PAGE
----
Medscape (free registration) (12/5) 
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Hair dye, straightener tied to increased odds of breast cancer
Women who applied permanent hair dyes every five to eight weeks or more frequently during the past year had 9% overall increased likelihood of developing breast cancer, and risk was 60% higher among black women, according to a study in the International Journal of Cancer. Researchers also found nearly 30% increased odds of breast cancer among those who frequently used chemical hair straighteners.
HealthDay News (12/4) 
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Trends & Technologies
Preterm birth linked to increased risk for diabetes later in life
A study published in Diabetologia found that individuals who were born preterm had 21% and 24% greater risk for developing type 1 diabetes before 18 years old and in adulthood, respectively, while type 2 diabetes risk was 26% greater before 18 years old and 49% greater in adulthood, compared with those born at full term. The study, which used data from the Swedish Hospital and Outpatient Registries collected between 1973 and 2014, suggests preterm birth should be seen "as a chronic condition that predisposes to the development of diabetes across the life course," the authors wrote.
Healio (free registration)/Endocrine Today (12/5) 
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Work-Life Balance
Survey: Nurses are overwhelmingly happy they pursued nursing as career
A vast majority of nurses surveyed by Medscape said they were happy they chose nursing as a career, with satisfaction highest among clinical nurse specialists at 99%, while 94% of licensed practical nurses and registered nurses indicated they were satisfied with their career choice. Respondents differed in their satisfaction with the educational path they had followed, and the most commonly selected reason for career satisfaction was helping people and making a difference in their lives.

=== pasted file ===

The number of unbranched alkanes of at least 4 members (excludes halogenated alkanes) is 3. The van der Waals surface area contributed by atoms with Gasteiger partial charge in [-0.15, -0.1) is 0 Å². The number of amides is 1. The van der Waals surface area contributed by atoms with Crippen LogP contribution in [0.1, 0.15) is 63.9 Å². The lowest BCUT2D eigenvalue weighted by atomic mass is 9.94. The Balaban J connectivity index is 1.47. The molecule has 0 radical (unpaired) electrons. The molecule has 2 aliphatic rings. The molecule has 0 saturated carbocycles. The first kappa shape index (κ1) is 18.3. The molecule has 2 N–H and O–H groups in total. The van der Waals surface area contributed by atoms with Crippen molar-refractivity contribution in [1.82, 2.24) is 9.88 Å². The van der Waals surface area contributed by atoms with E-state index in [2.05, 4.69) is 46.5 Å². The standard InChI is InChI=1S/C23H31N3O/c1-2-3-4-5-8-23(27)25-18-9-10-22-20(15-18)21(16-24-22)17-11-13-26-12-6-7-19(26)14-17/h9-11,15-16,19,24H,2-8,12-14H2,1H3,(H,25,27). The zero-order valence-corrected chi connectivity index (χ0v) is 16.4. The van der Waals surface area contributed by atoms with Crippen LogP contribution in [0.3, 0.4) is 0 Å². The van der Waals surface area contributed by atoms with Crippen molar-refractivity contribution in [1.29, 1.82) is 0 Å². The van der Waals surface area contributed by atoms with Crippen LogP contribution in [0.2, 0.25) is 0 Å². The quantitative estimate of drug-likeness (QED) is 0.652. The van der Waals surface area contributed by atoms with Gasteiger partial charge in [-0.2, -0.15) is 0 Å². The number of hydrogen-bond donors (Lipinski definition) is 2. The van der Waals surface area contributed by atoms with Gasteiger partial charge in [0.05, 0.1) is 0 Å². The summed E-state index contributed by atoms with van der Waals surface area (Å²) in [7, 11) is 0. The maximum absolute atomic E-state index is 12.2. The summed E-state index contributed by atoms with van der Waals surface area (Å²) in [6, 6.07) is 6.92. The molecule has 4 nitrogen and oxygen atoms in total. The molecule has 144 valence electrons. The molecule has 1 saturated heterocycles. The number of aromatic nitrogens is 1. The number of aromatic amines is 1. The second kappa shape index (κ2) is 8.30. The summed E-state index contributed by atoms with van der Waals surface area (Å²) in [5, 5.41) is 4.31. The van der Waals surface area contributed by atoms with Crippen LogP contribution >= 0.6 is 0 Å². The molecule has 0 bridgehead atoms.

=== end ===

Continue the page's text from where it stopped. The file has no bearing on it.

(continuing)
Medscape (free registration) (12/4) 
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From the Patient's View
Study cites role of grandparents in preventing childhood obesity
Chinese researchers found that grandparents could play an important role in preventing childhood obesity as children in a family-based obesity intervention program that included parents and grandparents had a significantly lower mean zBMI score at one year than the control group. The findings in PLOS Medicine, based on 1,641 6-year-old children, revealed that those in the intervention group were more likely to engage in physical activity and to eat more fruits and vegetables, compared with those in the control group.
Medscape (free registration) (12/4) 
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Legislative Policy & Regulatory News
Identifier could boost patient safety, but cost, privacy are challenges
AHIMA and other health care organizations have long supported congressional action to allow HHS to fund the establishment of a national patient identification system. NPIs would facilitate the matching of patients to their medical records, thus improving efficiency and reducing the risk for medical errors, and it would improve the security of Social Security numbers, though cost and patient privacy are issues that must be addressed.
EHR Intelligence (12/4) 
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ANA News